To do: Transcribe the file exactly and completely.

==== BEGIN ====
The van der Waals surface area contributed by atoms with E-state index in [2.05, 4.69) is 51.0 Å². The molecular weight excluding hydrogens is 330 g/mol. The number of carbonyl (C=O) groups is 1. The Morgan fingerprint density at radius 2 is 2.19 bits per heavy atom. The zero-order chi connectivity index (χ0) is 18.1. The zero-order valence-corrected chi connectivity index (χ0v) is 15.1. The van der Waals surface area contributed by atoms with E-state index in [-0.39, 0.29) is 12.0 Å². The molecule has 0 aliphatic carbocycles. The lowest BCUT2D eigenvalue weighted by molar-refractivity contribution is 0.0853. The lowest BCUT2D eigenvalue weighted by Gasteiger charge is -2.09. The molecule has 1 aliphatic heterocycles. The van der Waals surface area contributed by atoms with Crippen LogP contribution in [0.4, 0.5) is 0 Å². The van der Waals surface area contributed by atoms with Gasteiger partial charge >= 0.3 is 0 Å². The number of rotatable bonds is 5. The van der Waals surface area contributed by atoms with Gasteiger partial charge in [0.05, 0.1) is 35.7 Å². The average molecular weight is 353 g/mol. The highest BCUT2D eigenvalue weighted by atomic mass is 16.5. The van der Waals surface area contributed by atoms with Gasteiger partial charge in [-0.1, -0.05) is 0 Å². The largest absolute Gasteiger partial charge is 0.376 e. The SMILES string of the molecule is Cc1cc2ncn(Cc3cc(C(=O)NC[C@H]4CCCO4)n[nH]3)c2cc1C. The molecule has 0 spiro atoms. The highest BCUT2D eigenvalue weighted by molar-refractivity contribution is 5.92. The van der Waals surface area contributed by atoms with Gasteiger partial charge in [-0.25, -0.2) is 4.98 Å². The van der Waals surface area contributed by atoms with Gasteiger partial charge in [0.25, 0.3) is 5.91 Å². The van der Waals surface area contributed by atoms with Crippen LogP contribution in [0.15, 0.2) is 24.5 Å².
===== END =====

The van der Waals surface area contributed by atoms with E-state index in [2.05, 4.69) is 51.0 Å². The molecular weight excluding hydrogens is 330 g/mol. The number of carbonyl (C=O) groups is 1. The Morgan fingerprint density at radius 2 is 2.19 bits per heavy atom. The zero-order chi connectivity index (χ0) is 18.1. The zero-order valence-corrected chi connectivity index (χ0v) is 15.1. The van der Waals surface area contributed by atoms with E-state index in [-0.39, 0.29) is 12.0 Å². The molecule has 0 aliphatic carbocycles. The lowest BCUT2D eigenvalue weighted by molar-refractivity contribution is 0.0853. The lowest BCUT2D eigenvalue weighted by Gasteiger charge is -2.09. The molecule has 1 aliphatic heterocycles. The van der Waals surface area contributed by atoms with Crippen LogP contribution in [0.4, 0.5) is 0 Å². The van der Waals surface area contributed by atoms with Gasteiger partial charge >= 0.3 is 0 Å². The number of rotatable bonds is 5. The van der Waals surface area contributed by atoms with Gasteiger partial charge in [0.05, 0.1) is 35.7 Å². The average molecular weight is 353 g/mol. The highest BCUT2D eigenvalue weighted by atomic mass is 16.5. The van der Waals surface area contributed by atoms with Gasteiger partial charge in [-0.1, -0.05) is 0 Å². The largest absolute Gasteiger partial charge is 0.376 e. The SMILES string of the molecule is Cc1cc2ncn(Cc3cc(C(=O)NC[C@H]4CCCO4)n[nH]3)c2cc1C. The molecule has 0 spiro atoms. The highest BCUT2D eigenvalue weighted by molar-refractivity contribution is 5.92. The van der Waals surface area contributed by atoms with Gasteiger partial charge in [-0.25, -0.2) is 4.98 Å². The van der Waals surface area contributed by atoms with Gasteiger partial charge in [0.25, 0.3) is 5.91 Å². The van der Waals surface area contributed by atoms with Crippen LogP contribution in [0.15, 0.2) is 24.5 Å².